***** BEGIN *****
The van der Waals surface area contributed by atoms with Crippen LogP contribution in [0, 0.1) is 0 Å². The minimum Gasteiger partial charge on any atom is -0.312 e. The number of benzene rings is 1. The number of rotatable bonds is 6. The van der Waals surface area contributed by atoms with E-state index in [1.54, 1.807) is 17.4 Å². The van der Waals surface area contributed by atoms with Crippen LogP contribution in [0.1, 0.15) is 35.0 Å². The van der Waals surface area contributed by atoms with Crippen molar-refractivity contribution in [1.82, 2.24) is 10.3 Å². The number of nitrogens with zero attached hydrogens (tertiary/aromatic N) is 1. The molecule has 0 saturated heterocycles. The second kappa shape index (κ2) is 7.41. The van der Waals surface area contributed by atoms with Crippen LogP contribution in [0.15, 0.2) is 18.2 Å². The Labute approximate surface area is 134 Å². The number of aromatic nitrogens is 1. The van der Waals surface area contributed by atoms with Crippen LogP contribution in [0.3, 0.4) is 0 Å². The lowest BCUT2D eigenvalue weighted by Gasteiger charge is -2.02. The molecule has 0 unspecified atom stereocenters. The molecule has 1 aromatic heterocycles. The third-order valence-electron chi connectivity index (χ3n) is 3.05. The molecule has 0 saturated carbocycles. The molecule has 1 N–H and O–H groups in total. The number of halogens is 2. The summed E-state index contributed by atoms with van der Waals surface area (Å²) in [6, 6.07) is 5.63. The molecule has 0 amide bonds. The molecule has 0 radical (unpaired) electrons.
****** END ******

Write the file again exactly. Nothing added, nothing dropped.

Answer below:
The van der Waals surface area contributed by atoms with Crippen LogP contribution in [0, 0.1) is 0 Å². The minimum Gasteiger partial charge on any atom is -0.312 e. The number of benzene rings is 1. The number of rotatable bonds is 6. The van der Waals surface area contributed by atoms with E-state index in [1.54, 1.807) is 17.4 Å². The van der Waals surface area contributed by atoms with Crippen LogP contribution in [0.1, 0.15) is 35.0 Å². The van der Waals surface area contributed by atoms with Crippen molar-refractivity contribution in [1.82, 2.24) is 10.3 Å². The number of nitrogens with zero attached hydrogens (tertiary/aromatic N) is 1. The molecule has 0 saturated heterocycles. The second kappa shape index (κ2) is 7.41. The van der Waals surface area contributed by atoms with Crippen LogP contribution in [0.15, 0.2) is 18.2 Å². The Labute approximate surface area is 134 Å². The number of aromatic nitrogens is 1. The van der Waals surface area contributed by atoms with Crippen LogP contribution in [0.3, 0.4) is 0 Å². The lowest BCUT2D eigenvalue weighted by Gasteiger charge is -2.02. The molecule has 0 unspecified atom stereocenters. The molecule has 1 aromatic heterocycles. The third-order valence-electron chi connectivity index (χ3n) is 3.05. The molecule has 0 saturated carbocycles. The molecule has 1 N–H and O–H groups in total. The number of halogens is 2. The summed E-state index contributed by atoms with van der Waals surface area (Å²) in [6, 6.07) is 5.63. The molecule has 0 amide bonds. The molecule has 0 radical (unpaired) electrons.